The society wants its women to be independent, career driven and strong; but with its own patriarchal terms and conditions.
What we need to redefine? – A woman needs to grasp for herself that she is not responsible for everything at home and she has a life beyond the walls of a kitchen. It is a home; it has other members too. The male counterpart is also equally responsible. If the women gradually realize that they are not bound by the so called traditional roles, they will initiate a change by themselves. It is effortless for a regressive society or people of a narrow mindset to easily label a woman a “bad mother”; in instances if the woman is divorced, is a single mother, or if her child is not doing well in studies or other plethora of reasons. As a matter of fact the identity of that woman culminates to only being a “mother”, specifically a “bad mother”. No matter how efficiently she has carried out her traditional role of being an “ideal mother”, she will be judged. The society wants its women to be independent, career driven and strong; but with its own patriarchal terms and conditions.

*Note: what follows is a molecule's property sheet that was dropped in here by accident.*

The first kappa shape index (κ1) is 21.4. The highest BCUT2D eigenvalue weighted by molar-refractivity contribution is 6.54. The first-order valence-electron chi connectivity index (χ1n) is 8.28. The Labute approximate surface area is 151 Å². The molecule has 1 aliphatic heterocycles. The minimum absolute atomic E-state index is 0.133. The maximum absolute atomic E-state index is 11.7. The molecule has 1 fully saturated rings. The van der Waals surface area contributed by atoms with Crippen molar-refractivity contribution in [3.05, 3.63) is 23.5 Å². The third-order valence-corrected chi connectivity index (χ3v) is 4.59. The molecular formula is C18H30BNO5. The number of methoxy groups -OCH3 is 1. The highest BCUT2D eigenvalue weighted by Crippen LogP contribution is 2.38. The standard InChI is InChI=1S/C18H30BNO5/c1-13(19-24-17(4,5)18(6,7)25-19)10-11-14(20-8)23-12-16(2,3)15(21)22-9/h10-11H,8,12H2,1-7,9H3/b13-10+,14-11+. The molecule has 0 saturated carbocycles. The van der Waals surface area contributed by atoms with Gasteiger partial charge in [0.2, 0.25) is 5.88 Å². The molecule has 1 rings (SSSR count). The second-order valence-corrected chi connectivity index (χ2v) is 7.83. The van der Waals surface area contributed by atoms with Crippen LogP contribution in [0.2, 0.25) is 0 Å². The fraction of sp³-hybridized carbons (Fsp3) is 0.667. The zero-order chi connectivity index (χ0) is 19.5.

Women get influenced at a young age to take up vocations which they aren’t even passionate about, there is no after-thought about alternate careers or vocations